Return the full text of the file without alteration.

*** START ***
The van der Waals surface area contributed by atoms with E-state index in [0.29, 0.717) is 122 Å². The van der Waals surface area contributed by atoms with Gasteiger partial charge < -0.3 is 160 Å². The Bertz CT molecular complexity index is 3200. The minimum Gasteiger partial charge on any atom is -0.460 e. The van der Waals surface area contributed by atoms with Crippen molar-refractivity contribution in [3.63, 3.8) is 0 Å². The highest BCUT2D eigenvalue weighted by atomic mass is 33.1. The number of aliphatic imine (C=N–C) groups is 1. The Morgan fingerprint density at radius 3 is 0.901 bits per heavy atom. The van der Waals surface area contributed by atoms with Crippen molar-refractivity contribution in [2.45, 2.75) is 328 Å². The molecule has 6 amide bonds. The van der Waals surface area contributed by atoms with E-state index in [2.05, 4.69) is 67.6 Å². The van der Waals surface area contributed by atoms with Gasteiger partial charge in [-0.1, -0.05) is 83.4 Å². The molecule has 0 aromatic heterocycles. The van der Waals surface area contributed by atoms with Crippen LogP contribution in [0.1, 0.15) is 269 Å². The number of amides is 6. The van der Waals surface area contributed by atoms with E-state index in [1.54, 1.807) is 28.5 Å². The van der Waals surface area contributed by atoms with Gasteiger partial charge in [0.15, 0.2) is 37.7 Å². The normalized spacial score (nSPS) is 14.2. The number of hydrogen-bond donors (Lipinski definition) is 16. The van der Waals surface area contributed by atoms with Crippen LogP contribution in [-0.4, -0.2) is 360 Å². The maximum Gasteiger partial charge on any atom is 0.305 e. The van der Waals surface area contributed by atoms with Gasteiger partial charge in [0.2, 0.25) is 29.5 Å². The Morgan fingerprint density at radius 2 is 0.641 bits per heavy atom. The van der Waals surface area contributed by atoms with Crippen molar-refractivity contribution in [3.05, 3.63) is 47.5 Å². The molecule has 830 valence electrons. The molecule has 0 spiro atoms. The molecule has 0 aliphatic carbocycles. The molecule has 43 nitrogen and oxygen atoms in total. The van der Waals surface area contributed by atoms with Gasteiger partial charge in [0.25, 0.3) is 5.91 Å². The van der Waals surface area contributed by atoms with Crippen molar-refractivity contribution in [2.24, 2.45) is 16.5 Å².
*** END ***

The van der Waals surface area contributed by atoms with E-state index in [0.29, 0.717) is 122 Å². The van der Waals surface area contributed by atoms with Gasteiger partial charge < -0.3 is 160 Å². The Bertz CT molecular complexity index is 3200. The minimum Gasteiger partial charge on any atom is -0.460 e. The van der Waals surface area contributed by atoms with Crippen molar-refractivity contribution in [3.63, 3.8) is 0 Å². The highest BCUT2D eigenvalue weighted by atomic mass is 33.1. The number of aliphatic imine (C=N–C) groups is 1. The Morgan fingerprint density at radius 3 is 0.901 bits per heavy atom. The van der Waals surface area contributed by atoms with Crippen molar-refractivity contribution in [2.45, 2.75) is 328 Å². The molecule has 6 amide bonds. The van der Waals surface area contributed by atoms with E-state index in [2.05, 4.69) is 67.6 Å². The van der Waals surface area contributed by atoms with Gasteiger partial charge in [-0.1, -0.05) is 83.4 Å². The molecule has 0 aromatic heterocycles. The van der Waals surface area contributed by atoms with Crippen LogP contribution in [0.1, 0.15) is 269 Å². The number of amides is 6. The van der Waals surface area contributed by atoms with E-state index in [1.54, 1.807) is 28.5 Å². The van der Waals surface area contributed by atoms with Gasteiger partial charge in [0.15, 0.2) is 37.7 Å². The normalized spacial score (nSPS) is 14.2. The number of hydrogen-bond donors (Lipinski definition) is 16. The van der Waals surface area contributed by atoms with Crippen LogP contribution in [-0.4, -0.2) is 360 Å². The maximum Gasteiger partial charge on any atom is 0.305 e. The van der Waals surface area contributed by atoms with Gasteiger partial charge in [0.2, 0.25) is 29.5 Å². The Morgan fingerprint density at radius 2 is 0.641 bits per heavy atom. The van der Waals surface area contributed by atoms with Crippen molar-refractivity contribution in [3.05, 3.63) is 47.5 Å². The molecule has 830 valence electrons. The molecule has 0 spiro atoms. The molecule has 0 aliphatic carbocycles. The molecule has 43 nitrogen and oxygen atoms in total. The van der Waals surface area contributed by atoms with Gasteiger partial charge in [0.25, 0.3) is 5.91 Å². The van der Waals surface area contributed by atoms with Crippen molar-refractivity contribution in [2.24, 2.45) is 16.5 Å².